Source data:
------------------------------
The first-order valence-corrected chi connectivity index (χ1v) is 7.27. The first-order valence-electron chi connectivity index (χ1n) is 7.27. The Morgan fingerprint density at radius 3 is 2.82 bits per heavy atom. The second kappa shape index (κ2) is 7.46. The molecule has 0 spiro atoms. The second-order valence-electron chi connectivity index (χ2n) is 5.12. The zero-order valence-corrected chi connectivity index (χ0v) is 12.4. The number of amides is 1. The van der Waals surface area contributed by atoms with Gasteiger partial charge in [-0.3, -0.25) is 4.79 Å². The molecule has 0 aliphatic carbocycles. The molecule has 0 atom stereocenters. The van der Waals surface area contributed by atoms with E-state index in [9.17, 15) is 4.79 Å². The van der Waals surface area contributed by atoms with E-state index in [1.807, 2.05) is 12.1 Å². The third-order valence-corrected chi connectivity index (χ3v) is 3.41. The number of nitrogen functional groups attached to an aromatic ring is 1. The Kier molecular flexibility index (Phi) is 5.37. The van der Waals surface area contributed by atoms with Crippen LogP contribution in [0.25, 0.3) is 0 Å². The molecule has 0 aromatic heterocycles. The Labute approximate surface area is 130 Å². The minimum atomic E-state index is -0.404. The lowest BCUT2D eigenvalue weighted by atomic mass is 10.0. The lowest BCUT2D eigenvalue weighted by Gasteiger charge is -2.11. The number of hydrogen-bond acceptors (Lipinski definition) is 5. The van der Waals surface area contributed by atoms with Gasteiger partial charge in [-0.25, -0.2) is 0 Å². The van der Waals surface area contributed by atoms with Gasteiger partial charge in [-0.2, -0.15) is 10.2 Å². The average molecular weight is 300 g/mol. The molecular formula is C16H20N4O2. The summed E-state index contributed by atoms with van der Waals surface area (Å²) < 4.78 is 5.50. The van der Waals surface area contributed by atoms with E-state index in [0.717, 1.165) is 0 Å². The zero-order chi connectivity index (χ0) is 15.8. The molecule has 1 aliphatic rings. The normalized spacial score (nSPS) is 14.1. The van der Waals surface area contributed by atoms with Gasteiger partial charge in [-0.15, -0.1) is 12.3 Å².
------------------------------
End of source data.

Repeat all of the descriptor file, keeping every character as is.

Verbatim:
The first-order valence-corrected chi connectivity index (χ1v) is 7.27. The first-order valence-electron chi connectivity index (χ1n) is 7.27. The Morgan fingerprint density at radius 3 is 2.82 bits per heavy atom. The second kappa shape index (κ2) is 7.46. The molecule has 0 spiro atoms. The second-order valence-electron chi connectivity index (χ2n) is 5.12. The zero-order valence-corrected chi connectivity index (χ0v) is 12.4. The number of amides is 1. The van der Waals surface area contributed by atoms with Gasteiger partial charge in [-0.3, -0.25) is 4.79 Å². The molecule has 0 aliphatic carbocycles. The molecule has 0 atom stereocenters. The van der Waals surface area contributed by atoms with E-state index in [9.17, 15) is 4.79 Å². The van der Waals surface area contributed by atoms with E-state index in [1.807, 2.05) is 12.1 Å². The third-order valence-corrected chi connectivity index (χ3v) is 3.41. The number of nitrogen functional groups attached to an aromatic ring is 1. The Kier molecular flexibility index (Phi) is 5.37. The van der Waals surface area contributed by atoms with Crippen LogP contribution in [0.25, 0.3) is 0 Å². The molecule has 0 aromatic heterocycles. The Labute approximate surface area is 130 Å². The minimum atomic E-state index is -0.404. The lowest BCUT2D eigenvalue weighted by atomic mass is 10.0. The lowest BCUT2D eigenvalue weighted by Gasteiger charge is -2.11. The number of hydrogen-bond acceptors (Lipinski definition) is 5. The van der Waals surface area contributed by atoms with Gasteiger partial charge in [-0.25, -0.2) is 0 Å². The van der Waals surface area contributed by atoms with Gasteiger partial charge in [-0.2, -0.15) is 10.2 Å². The average molecular weight is 300 g/mol. The molecular formula is C16H20N4O2. The summed E-state index contributed by atoms with van der Waals surface area (Å²) < 4.78 is 5.50. The van der Waals surface area contributed by atoms with E-state index in [0.717, 1.165) is 0 Å². The zero-order chi connectivity index (χ0) is 15.8. The molecule has 1 aliphatic rings. The normalized spacial score (nSPS) is 14.1. The van der Waals surface area contributed by atoms with Gasteiger partial charge in [-0.15, -0.1) is 12.3 Å².